There is a range of staple lengths (a distribution) in the Australian Merino clip which is sold to the supply chain for a range of end uses. As wool is a natural product with all the variability around longer term average specifications that this entails, processing machines are designed to match the inherent average distributions of raw wool in terms of fiber diameter, fiber length , fiber resistance, vegetable matter, etc. So when the distribution of a particular attribute varies from its normal range, such as fiber diameter, there will be a shortage of supply on one side of the distribution and an excess on the other.
Schneider recently commented in a report (see here) that the merino dart was noticeably longer this season, which is a problem for them because they don’t favor long-fiber wool. Figure 1 shows the distribution of staple fiber length for merino wool sold from December to February during this season and the previous two seasons. For the merino clip as a whole, 95mm (90-100mm) is the largest category, accounting for 23-24% of sales volume in pure terms. Note how the proportion of 65-85mm wool fell significantly in 2020-21 and remained low in 2021-22 compared to 2019-20. At the same time, the proportion of 105 mm and above has increased significantly.
The change from early 2002 to 2021 in Figure 1 is explained by the shift from dry to seasonally good conditions in many eastern wool growing regions, with continued good conditions in many areas in 2021-2, a marked improvement in Western Australia and of course continued issues with sheep shearing are keeping the distribution going this season. This is the change that G. Schneider was commenting on, although the focus is on the thinner side of the 19 micron rather than the entire clip.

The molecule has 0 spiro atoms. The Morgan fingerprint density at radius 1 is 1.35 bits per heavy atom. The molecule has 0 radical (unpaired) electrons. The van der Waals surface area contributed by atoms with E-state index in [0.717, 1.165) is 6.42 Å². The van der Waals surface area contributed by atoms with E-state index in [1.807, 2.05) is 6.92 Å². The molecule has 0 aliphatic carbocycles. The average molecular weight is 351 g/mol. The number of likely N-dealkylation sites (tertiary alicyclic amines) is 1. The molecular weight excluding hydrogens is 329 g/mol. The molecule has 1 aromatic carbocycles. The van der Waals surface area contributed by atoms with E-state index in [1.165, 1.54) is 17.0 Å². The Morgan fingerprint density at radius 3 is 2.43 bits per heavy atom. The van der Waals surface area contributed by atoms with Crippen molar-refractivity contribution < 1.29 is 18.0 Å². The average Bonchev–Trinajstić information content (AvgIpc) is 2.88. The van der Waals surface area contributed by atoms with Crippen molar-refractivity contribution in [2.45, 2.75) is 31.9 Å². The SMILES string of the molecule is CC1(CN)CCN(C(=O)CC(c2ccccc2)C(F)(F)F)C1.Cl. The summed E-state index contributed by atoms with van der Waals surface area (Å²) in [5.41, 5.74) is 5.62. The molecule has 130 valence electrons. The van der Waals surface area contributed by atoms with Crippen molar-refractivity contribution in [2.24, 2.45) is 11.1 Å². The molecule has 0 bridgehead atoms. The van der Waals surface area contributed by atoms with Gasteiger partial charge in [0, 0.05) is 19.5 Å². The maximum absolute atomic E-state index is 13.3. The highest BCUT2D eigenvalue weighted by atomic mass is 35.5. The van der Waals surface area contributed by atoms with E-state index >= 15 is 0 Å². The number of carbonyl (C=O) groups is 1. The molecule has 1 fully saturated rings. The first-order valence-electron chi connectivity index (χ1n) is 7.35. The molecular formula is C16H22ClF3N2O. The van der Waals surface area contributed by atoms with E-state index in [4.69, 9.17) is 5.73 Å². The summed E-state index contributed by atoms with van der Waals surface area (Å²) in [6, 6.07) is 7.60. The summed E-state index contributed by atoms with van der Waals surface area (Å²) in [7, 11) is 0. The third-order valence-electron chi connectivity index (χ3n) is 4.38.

What do these changes look like by micron class and over time? Figure 2 shows the proportion of combing length wool that had a wool fiber length of 106 to 125 mm long for the period December to February, by season from the mid-1990s, for 17 and 18 microns . While the proportions remain low, the proportion of 18 micron wool that is 110-120 mm long has tripled over the past two seasons. There was an increase of 110-120mm in length 17 microns but nowhere near as dramatic.
Figure 3 repeats the exercise for 19 to 21 micron merino wool. For these micron categories, the proportion of overlength wool has practically doubled over the last two seasons.
This brief overview of fiber length confirms what G. Schneider said. Mecardo will be looking for a pricing effect of this change in staple length supply next week.